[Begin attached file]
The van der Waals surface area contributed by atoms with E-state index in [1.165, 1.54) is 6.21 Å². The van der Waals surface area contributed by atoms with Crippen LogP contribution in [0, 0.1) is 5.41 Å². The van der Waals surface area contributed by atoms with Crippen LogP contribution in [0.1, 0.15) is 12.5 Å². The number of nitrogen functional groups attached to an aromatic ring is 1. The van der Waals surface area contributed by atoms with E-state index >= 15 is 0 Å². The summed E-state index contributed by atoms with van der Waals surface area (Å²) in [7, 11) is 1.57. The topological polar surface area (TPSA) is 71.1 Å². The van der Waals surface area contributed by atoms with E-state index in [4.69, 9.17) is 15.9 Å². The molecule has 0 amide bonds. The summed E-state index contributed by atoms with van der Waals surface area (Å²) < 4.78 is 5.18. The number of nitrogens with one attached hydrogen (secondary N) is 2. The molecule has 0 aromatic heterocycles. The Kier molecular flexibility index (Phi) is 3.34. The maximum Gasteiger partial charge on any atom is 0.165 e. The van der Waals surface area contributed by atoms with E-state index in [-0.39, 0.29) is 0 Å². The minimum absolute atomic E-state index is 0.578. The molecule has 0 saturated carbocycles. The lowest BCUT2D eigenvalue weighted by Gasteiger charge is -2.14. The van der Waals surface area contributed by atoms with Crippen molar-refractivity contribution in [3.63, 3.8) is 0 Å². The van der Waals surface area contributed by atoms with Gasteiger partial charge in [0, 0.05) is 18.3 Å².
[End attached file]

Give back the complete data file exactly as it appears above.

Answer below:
The van der Waals surface area contributed by atoms with E-state index in [1.165, 1.54) is 6.21 Å². The van der Waals surface area contributed by atoms with Crippen LogP contribution in [0, 0.1) is 5.41 Å². The van der Waals surface area contributed by atoms with Crippen LogP contribution in [0.1, 0.15) is 12.5 Å². The number of nitrogen functional groups attached to an aromatic ring is 1. The van der Waals surface area contributed by atoms with E-state index >= 15 is 0 Å². The summed E-state index contributed by atoms with van der Waals surface area (Å²) in [7, 11) is 1.57. The topological polar surface area (TPSA) is 71.1 Å². The van der Waals surface area contributed by atoms with E-state index in [4.69, 9.17) is 15.9 Å². The molecule has 0 amide bonds. The summed E-state index contributed by atoms with van der Waals surface area (Å²) < 4.78 is 5.18. The number of nitrogens with one attached hydrogen (secondary N) is 2. The molecule has 0 aromatic heterocycles. The Kier molecular flexibility index (Phi) is 3.34. The maximum Gasteiger partial charge on any atom is 0.165 e. The van der Waals surface area contributed by atoms with E-state index in [-0.39, 0.29) is 0 Å². The minimum absolute atomic E-state index is 0.578. The molecule has 0 saturated carbocycles. The lowest BCUT2D eigenvalue weighted by Gasteiger charge is -2.14. The van der Waals surface area contributed by atoms with Crippen molar-refractivity contribution in [3.63, 3.8) is 0 Å². The van der Waals surface area contributed by atoms with Gasteiger partial charge in [0, 0.05) is 18.3 Å².